1
$\begingroup$

Let $k$ be a field and consider the rational function field $k(t)$. I was just reading that if $f(t),g(t),h(t)\in k(t)$ are such that $f(h(t)) = g(h(t))$, then "$f = g$ in $k(h(t))$." What does that mean? I know that $k(h(t))$ is the smallest subfield of $k(t)$ containing both $k$ and $h(t)$, but what does it mean that $f = g$ in this subfield? I'm getting thrown off because I'd expect to see $f(X)$ or $f(t)$ or $f(something)$, not just $f$ by itself.

$\endgroup$
  • 1
    $\begingroup$ The idea is that $k(h(t))$ is a subfield of $k(t)$, one that you can "construct" as the image of the evaluation homomorphism $\phi: k(t)\to k(t)$ sending $t$ to $h(t)$. Of course $h(t)$ should be nonzero to make this work sensibly. $f,g$ are still elements of $k(t)$, but with a bit of notation abuse their "restrictions" (actually compositions with $h$) are still being called $f,g$. $\endgroup$ – hardmath Feb 7 '16 at 23:03
  • $\begingroup$ @hardmath Okay, that makes sense. So then if $h(t)$ is invertible (in the sense of composition) we can conclude that $f(t) = g(t)$, right? The example I was thinking of was $h$ being a linear fractional transformation. $\endgroup$ – justin Feb 7 '16 at 23:38
  • 1
    $\begingroup$ That's correct. $h( t) $ could be a moebius transformation or something else invertible in the sense of rational function composition, and that would guarantee $f=g$ on $k(t)$. $\endgroup$ – hardmath Feb 8 '16 at 0:24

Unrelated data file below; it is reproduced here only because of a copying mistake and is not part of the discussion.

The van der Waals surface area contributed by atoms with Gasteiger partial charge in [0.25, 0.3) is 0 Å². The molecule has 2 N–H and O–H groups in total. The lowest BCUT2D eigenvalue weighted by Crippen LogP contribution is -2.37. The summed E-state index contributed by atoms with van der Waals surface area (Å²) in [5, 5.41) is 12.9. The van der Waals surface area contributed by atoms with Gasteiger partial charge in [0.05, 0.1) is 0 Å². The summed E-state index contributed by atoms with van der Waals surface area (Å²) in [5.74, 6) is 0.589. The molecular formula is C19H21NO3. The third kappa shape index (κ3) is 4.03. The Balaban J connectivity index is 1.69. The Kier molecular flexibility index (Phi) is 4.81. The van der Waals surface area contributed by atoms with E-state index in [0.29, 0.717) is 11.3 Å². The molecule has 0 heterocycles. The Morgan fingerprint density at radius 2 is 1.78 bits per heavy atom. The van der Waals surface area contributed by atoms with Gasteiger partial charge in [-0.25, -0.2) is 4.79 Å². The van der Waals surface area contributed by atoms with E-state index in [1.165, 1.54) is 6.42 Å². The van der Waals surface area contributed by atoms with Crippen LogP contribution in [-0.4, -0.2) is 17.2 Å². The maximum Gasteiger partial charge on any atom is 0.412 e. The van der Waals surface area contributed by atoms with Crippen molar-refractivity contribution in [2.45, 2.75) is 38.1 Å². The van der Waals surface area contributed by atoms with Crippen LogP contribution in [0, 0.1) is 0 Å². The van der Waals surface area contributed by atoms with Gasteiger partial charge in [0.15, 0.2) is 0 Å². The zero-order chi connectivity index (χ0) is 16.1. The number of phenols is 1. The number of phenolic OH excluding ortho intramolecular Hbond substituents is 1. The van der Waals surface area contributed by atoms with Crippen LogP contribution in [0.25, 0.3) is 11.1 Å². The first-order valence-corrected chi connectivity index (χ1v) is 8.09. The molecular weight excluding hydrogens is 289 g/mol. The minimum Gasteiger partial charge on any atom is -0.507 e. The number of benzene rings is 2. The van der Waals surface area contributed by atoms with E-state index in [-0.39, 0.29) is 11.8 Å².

1
$\begingroup$

There is a bit of abuse of notation involved here, since $f,g$ are being reused to identify their compositions $f\circ h$ and $g \circ h$ as if they were the same rational expressions in $k(t)$ but "restricted" to $k(h(t))$. But the notation needs to be taken with a grain of salt. It really means the compositions $f(h(t)) = g(h(t)$ are equal as rational expressions, which we can also express as equal images under an evaluation homomorphism on $k(t)$ sending $t$ to $h(t)$.

Now if $h(t)$ is a constant, then of course $f(h(t)) = g(h(t))$ is no guarantee that $f(t) = g(t)$ in $k(t)$. However in other cases the reverse implication will follow, e.g. if $h(t) = t+ \alpha$ were a linear function (or "birational" such as a Moebius transformation), then it would be true that:

$$ f=g \text{ in } k(h(t)) \implies f(t) = g(t) \text{ in } k(t) $$

I've got an inkling there must be more interesting examples of where the reverse implication fails, but it did not dawn on me after a good night's sleep.


Added: Heh, I feel better now. One of the "Related" links to the right was Lüroth's Theorem, according to which any subfield of $k(t)$ that is not $k$ itself is field isomorphic to $k(t)$. This result establishes that $f = g$ in $k(h(t))$ implies $f(t) = g(t)$ unless $h(t)$ is a constant (in $k$).

$\endgroup$

Your Answer

By clicking “Post Your Answer”, you agree to our terms of service, privacy policy and cookie policy

Not the answer you're looking for? Browse other questions tagged or ask your own question.